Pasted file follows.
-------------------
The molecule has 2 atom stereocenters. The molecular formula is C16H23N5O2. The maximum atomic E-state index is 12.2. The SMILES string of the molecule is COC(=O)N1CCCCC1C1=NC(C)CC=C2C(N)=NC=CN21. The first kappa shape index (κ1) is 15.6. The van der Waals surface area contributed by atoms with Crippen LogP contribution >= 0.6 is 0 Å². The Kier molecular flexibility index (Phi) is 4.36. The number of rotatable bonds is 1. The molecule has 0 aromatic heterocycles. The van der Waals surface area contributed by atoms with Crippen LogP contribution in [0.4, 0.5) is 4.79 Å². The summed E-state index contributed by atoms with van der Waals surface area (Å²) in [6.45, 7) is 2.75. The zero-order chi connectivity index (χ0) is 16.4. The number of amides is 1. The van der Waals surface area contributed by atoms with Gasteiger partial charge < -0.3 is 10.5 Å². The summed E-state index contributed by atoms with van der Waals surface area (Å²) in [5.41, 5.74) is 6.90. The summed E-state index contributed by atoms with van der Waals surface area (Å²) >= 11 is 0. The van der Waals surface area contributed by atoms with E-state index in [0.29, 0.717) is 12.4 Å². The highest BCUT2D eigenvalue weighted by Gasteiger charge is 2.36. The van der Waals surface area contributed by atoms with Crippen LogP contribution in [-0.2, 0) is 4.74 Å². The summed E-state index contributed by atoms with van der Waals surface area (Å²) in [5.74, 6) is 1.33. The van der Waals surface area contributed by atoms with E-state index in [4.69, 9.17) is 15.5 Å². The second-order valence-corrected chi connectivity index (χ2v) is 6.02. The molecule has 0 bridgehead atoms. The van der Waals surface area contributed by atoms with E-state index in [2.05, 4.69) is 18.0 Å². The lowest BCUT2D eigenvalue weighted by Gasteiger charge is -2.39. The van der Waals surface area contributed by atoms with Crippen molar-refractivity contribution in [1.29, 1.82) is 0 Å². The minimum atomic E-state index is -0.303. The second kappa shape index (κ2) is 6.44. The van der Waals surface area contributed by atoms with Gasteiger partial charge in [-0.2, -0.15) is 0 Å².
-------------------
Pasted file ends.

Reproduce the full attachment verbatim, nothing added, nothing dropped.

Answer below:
The molecule has 2 atom stereocenters. The molecular formula is C16H23N5O2. The maximum atomic E-state index is 12.2. The SMILES string of the molecule is COC(=O)N1CCCCC1C1=NC(C)CC=C2C(N)=NC=CN21. The first kappa shape index (κ1) is 15.6. The van der Waals surface area contributed by atoms with Crippen LogP contribution >= 0.6 is 0 Å². The Kier molecular flexibility index (Phi) is 4.36. The number of rotatable bonds is 1. The molecule has 0 aromatic heterocycles. The van der Waals surface area contributed by atoms with Crippen LogP contribution in [0.4, 0.5) is 4.79 Å². The summed E-state index contributed by atoms with van der Waals surface area (Å²) in [6.45, 7) is 2.75. The zero-order chi connectivity index (χ0) is 16.4. The number of amides is 1. The van der Waals surface area contributed by atoms with Gasteiger partial charge < -0.3 is 10.5 Å². The summed E-state index contributed by atoms with van der Waals surface area (Å²) in [5.41, 5.74) is 6.90. The summed E-state index contributed by atoms with van der Waals surface area (Å²) >= 11 is 0. The van der Waals surface area contributed by atoms with E-state index in [0.29, 0.717) is 12.4 Å². The highest BCUT2D eigenvalue weighted by Gasteiger charge is 2.36. The van der Waals surface area contributed by atoms with Crippen LogP contribution in [-0.2, 0) is 4.74 Å². The summed E-state index contributed by atoms with van der Waals surface area (Å²) in [5.74, 6) is 1.33. The van der Waals surface area contributed by atoms with E-state index in [4.69, 9.17) is 15.5 Å². The second-order valence-corrected chi connectivity index (χ2v) is 6.02. The molecule has 0 bridgehead atoms. The van der Waals surface area contributed by atoms with E-state index in [2.05, 4.69) is 18.0 Å². The lowest BCUT2D eigenvalue weighted by Gasteiger charge is -2.39. The van der Waals surface area contributed by atoms with Crippen molar-refractivity contribution in [1.29, 1.82) is 0 Å². The minimum atomic E-state index is -0.303. The second kappa shape index (κ2) is 6.44. The van der Waals surface area contributed by atoms with Gasteiger partial charge in [-0.2, -0.15) is 0 Å².